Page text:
Mapping data highlights how Albuquerque and Bernalillo County investments in transit and access to open spaces could help in Covid-19 recovery

Oct. 29, 2020
The region’s neighborhoods with a majority of non-white residents face a lack of public transportation options to access parks and open space, but planning the city is doing now could have lasting impacts.

The Urban to Wild coalition, convened by The Wilderness Society, is proposing steps to create a more equitable transit system and ensure better access to parks and open space in the Albuquerque, N.M., metro-area.

Next Stop: Equitable Access, a Transit to Parks mapping analysis released Oct. 28, highlights disparities across the city that are being further exacerbated by COVID-19, demonstrating both the urgency and opportunity for officials to work together to implement community informed recommendations.

“As COVID-19 uproots our lives and routines, the outdoors are used as a place of respite and a sanctuary. It is during this time that we have seen how important access to transit is not only for essential workers, but also for people to be able to access these outdoor spaces they need so much,” said Rachel Swanteson-Franz, Urban to Wild coordinator at The Wilderness Society. “Albuquerque has a long history of land protection that has created a vast network of open spaces and protected lands. Our report highlights how meaningful community engagement and additional efforts could create equitable access to these places.”  

The compilation of city, county, state and federal data created map layers that analyze the transit routes to parks in the greater Albuquerque region coupled--with 23 different layers of sociodemographic, health and environmental data. These maps and the data show where the transit system, inclusive of pedestrian, bike and bus access options, could be improved.

“This study showcases what Albuquerque residents have struggled with for years--a lack of access to efficient, effective public transportation options, which make it incredibly difficult to access greenspaces,” said Nate Begay, Public Lands Transportation fellow with the Valle de Oro National Wildlife Refuge. “Stronger public transportation connections to green spaces will not only provide more equitable access but will also benefit the surrounding communities, including neighborhoods like the Mountain View Community near Valle de Oro National Wildlife Refuge who lack transit connections.”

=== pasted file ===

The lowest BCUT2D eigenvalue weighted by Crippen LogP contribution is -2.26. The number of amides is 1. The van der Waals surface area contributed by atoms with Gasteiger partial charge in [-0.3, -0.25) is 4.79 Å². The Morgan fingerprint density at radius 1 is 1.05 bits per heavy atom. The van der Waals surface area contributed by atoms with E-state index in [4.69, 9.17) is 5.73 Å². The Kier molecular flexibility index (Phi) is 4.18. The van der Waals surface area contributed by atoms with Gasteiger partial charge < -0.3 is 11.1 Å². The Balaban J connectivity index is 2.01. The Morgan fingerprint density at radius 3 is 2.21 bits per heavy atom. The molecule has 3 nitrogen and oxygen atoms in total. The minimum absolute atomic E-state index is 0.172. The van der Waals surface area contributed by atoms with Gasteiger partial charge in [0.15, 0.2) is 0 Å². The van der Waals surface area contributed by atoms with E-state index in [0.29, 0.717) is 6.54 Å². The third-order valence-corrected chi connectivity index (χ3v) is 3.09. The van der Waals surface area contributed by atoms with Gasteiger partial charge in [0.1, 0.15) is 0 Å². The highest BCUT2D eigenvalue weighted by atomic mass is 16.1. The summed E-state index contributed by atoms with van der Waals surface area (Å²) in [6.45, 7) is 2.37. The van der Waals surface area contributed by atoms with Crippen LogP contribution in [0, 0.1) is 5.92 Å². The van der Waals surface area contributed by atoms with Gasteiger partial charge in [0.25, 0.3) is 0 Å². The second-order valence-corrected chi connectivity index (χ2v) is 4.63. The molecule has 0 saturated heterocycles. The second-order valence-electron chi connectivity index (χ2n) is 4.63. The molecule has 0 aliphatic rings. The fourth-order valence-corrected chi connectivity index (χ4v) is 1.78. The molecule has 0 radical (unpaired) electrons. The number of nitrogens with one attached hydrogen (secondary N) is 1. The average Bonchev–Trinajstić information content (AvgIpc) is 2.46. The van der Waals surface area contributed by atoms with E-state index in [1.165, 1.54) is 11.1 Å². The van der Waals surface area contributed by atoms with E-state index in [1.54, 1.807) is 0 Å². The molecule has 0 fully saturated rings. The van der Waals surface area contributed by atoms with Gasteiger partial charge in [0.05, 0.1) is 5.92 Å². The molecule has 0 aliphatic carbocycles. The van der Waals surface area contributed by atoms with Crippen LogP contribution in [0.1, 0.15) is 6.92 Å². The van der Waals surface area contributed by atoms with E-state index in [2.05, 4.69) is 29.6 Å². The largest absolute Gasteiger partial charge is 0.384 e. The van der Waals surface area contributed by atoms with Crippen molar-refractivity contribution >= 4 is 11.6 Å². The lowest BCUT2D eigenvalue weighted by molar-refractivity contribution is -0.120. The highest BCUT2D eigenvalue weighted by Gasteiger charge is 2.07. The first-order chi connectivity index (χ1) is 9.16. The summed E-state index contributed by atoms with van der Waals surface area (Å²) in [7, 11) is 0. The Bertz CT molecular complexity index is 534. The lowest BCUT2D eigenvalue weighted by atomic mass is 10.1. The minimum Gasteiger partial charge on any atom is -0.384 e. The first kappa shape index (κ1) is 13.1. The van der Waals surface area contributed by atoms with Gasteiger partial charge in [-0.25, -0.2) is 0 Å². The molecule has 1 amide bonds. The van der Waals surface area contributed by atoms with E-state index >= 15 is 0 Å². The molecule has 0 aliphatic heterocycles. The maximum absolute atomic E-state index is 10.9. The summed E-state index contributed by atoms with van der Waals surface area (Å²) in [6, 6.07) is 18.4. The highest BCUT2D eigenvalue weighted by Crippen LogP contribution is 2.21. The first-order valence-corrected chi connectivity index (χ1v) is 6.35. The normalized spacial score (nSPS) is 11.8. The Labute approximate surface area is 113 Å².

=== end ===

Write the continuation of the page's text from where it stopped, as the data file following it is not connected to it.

The data found that Albuquerque neighborhoods with a majority of non-white residents, experience a lack of public transportation options to access parks and open space, especially on weekends with only 18 percent of communities of color having good access to parks and open space. 

“Young men of color’s health and the health of their families improve when they have access to transportation options like bicycles, buses and walking safely in their neighborhoods and to access education, employment and recreation,” said Christopher Ramírez, executive director of Together for Brothers (T4B). “Transit equity is about the communities most impacted having what they need and transit sovereignty is communities most impacted making their own decisions about their transportation needs, including being at the decision-making table. This report is one way for those most impacted to be at the table and make suggestions for how we can have better transit, better communities and increased health outcomes. T4B has found there are solutions if we engage and listen to communities most impacted."